1) Atmos simply doesn't have enough Wow! 

There is no denying that 4k is a resolution upgrade from 1080p. It's simple math. And yet I've never seen anyone stop and look at a 4k display in a store longer than to notice that the price is exponentially higher than the other HDTV sets. I've walked past enough 4k sets directly next to 1080p displays and can say that I can't see the difference in the store. 4k isn't selling TVs right now. We may all end up with one in the future as, like 720p, eventually there won't be anything else to buy, but there are very few people that are buying new displays purely because they want 4k. 

4k v 1080p

Of course, where most people sit they might as well have SD.

In the same vein, 3D is a feature that adds something to your TV viewing experience. For some, it adds nausea and headaches, but others do enjoy it. At least a few times. But we've already seen display manufacturers abandoning 3D (see Visio's latest line). While manufacturers tried to convince us that 3D was the next, greatest thing, people just weren't buying it. Literally. 

What does Dolby Atmos bring to the table? By most accounts, a bit more spaciousness to the sound and the occasionally, "Hey, that plane sounded like it flew directly over me!" Does that sound worth spending a couple of grand and putting speakers on your ceiling? We doubt many would think so.

The fact is that our ears are not properly placed to locate higher sounds very well. Being on the same plane but on opposite sides of our head allows us to locate sounds near the ground (or at ear height) very well. That’s why pans are so effective. But as soon as the sounds start coming from overhead, we lose much of that ability. So, in essence, Atmos isn't the problem. The problem is our ears. Maybe Dolby should release a new Atmos-enable head. 

What do you think?    Also check out an alternative viewpoint by Steve Munz on 5 Reasons Dolby Atmos WILL Succed.  Share your views on Dolby Atmos in our forum and let us know if you'll be buying into it.

 

About the author:

As Associate Editor at Audioholics, Tom promises to the best of his ability to give each review the same amount of attention, consideration, and thoughtfulness as possible and keep his writings free from undue bias and preconceptions. Any indication, either internally or from another, that bias has entered into his review will be immediately investigated. Substantiation of mistakes or bias will be immediately corrected regardless of personal stake, feelings, or ego.

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Recent Forum Posts:

panteragstk posts on January 23, 2020 12:02
dzzmiller, post: 1364638, member: 85485
Thanks. I found that I had the sub set to LFE only. So the sub is on now in stereo mode.

What I still don't like is that I don't seem to have control of when the reciever will use all 11 main channels and cut out zone 2. I would like to tell the receiver to do a real 5.1 and leave zone 2 on.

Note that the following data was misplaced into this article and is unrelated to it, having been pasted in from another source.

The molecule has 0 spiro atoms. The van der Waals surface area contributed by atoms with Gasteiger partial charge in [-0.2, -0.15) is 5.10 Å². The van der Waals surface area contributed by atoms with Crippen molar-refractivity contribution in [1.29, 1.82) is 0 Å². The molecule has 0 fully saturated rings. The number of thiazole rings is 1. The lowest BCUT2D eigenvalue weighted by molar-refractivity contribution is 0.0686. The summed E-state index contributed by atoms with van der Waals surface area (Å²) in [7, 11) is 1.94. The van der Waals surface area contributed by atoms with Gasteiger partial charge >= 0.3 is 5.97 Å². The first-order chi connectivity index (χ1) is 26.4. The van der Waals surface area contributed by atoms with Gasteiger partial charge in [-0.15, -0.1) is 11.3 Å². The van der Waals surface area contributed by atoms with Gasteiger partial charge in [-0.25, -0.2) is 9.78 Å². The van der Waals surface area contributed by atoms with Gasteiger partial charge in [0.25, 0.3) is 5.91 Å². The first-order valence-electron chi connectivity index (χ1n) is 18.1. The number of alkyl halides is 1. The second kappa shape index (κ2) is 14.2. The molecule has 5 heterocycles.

If there is an actual Atmos signal I'm fine with the recceiver cutting out zone 2.

Not going to be much help there. I don't use multiple zone capability on any of my receivers.
dzzmiller posts on January 23, 2020 11:33
panteragstk, post: 1364628, member: 61217
There is a separate stereo setup on my 4300h when doing the speaker setup. Does yours have that too?

Thanks. I found that I had the sub set to LFE only. So the sub is on now in stereo mode.

What I still don't like is that I don't seem to have control of when the reciever will use all 11 main channels and cut out zone 2. I would like to tell the receiver to do a real 5.1 and leave zone 2 on.

If there is an actual Atmos signal I'm fine with the recceiver cutting out zone 2.
panteragstk posts on January 23, 2020 11:07
dzzmiller, post: 1364225, member: 85485
I'm about a week into 7.1.4 in a new room. The $20 D&M equalizer app certainly improved the experience today.

I suspect I would have had about equal enjoyment going to 5.1.2. But I'm too lazy to experiment.

I've used Denon/Marantz for two decades. I don't know why the crappy interface and documentation still surprises me. Why zone 2 plays in some modes but not others is a mystery. Why the sub doesn't have a signal in stereo mode is a mystery.

There is a separate stereo setup on my 4300h when doing the speaker setup. Does yours have that too?
dzzmiller posts on January 21, 2020 18:11
I'm about a week into 7.1.4 in a new room. The $20 D&M equalizer app certainly improved the experience today.

I suspect I would have had about equal enjoyment going to 5.1.2. But I'm too lazy to experiment.

I've used Denon/Marantz for two decades. I don't know why the crappy interface and documentation still surprises me. Why zone 2 plays in some modes but not others is a mystery. Why the sub doesn't have a signal in stereo mode is a mystery.
panteragstk posts on January 17, 2020 12:06
snakeeyes, post: 1363198, member: 85468
Ya there are also some UHD Blu-rays with 4K HDR10+

Here’s a link:

https://forum.blu-ray.com/showthread.php?t=300877

Man this lack of standardization is annoying.